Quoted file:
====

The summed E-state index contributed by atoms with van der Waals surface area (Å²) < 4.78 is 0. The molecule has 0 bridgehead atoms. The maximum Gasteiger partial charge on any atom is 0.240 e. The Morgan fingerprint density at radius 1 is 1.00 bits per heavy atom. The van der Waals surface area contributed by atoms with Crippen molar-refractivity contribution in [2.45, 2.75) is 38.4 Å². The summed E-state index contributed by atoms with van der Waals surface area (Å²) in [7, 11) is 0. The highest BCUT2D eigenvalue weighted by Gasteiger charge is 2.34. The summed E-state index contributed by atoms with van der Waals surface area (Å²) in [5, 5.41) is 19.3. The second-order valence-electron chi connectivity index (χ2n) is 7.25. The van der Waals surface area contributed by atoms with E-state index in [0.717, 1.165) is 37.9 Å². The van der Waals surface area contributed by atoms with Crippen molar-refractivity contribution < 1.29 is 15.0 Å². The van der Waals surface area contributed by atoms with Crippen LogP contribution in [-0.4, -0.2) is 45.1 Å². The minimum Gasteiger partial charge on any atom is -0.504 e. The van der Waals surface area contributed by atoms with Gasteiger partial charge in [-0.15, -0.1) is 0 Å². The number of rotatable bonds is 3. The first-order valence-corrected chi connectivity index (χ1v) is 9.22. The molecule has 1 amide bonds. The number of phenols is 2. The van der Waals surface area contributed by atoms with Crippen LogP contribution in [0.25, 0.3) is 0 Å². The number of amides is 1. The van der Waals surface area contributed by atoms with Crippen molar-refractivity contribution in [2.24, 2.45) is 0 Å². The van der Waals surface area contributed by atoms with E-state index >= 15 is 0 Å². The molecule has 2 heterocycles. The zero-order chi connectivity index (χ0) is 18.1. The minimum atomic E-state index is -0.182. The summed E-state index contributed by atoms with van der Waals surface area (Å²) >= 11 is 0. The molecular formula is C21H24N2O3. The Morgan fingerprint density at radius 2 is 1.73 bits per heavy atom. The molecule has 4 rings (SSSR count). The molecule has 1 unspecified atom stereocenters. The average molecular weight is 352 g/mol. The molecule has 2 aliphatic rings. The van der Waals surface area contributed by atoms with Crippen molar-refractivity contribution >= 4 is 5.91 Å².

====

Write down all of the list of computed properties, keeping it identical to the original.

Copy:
The summed E-state index contributed by atoms with van der Waals surface area (Å²) < 4.78 is 0. The molecule has 0 bridgehead atoms. The maximum Gasteiger partial charge on any atom is 0.240 e. The Morgan fingerprint density at radius 1 is 1.00 bits per heavy atom. The van der Waals surface area contributed by atoms with Crippen molar-refractivity contribution in [2.45, 2.75) is 38.4 Å². The summed E-state index contributed by atoms with van der Waals surface area (Å²) in [7, 11) is 0. The highest BCUT2D eigenvalue weighted by Gasteiger charge is 2.34. The summed E-state index contributed by atoms with van der Waals surface area (Å²) in [5, 5.41) is 19.3. The second-order valence-electron chi connectivity index (χ2n) is 7.25. The van der Waals surface area contributed by atoms with E-state index in [0.717, 1.165) is 37.9 Å². The van der Waals surface area contributed by atoms with Crippen molar-refractivity contribution < 1.29 is 15.0 Å². The van der Waals surface area contributed by atoms with Crippen LogP contribution in [-0.4, -0.2) is 45.1 Å². The minimum Gasteiger partial charge on any atom is -0.504 e. The van der Waals surface area contributed by atoms with Gasteiger partial charge in [-0.15, -0.1) is 0 Å². The number of rotatable bonds is 3. The first-order valence-corrected chi connectivity index (χ1v) is 9.22. The molecule has 1 amide bonds. The number of phenols is 2. The van der Waals surface area contributed by atoms with Crippen LogP contribution in [0.25, 0.3) is 0 Å². The number of amides is 1. The van der Waals surface area contributed by atoms with Crippen molar-refractivity contribution in [2.24, 2.45) is 0 Å². The van der Waals surface area contributed by atoms with E-state index >= 15 is 0 Å². The molecule has 2 heterocycles. The zero-order chi connectivity index (χ0) is 18.1. The minimum atomic E-state index is -0.182. The summed E-state index contributed by atoms with van der Waals surface area (Å²) >= 11 is 0. The molecular formula is C21H24N2O3. The Morgan fingerprint density at radius 2 is 1.73 bits per heavy atom. The molecule has 4 rings (SSSR count). The molecule has 1 unspecified atom stereocenters. The average molecular weight is 352 g/mol. The molecule has 2 aliphatic rings. The van der Waals surface area contributed by atoms with Crippen molar-refractivity contribution >= 4 is 5.91 Å².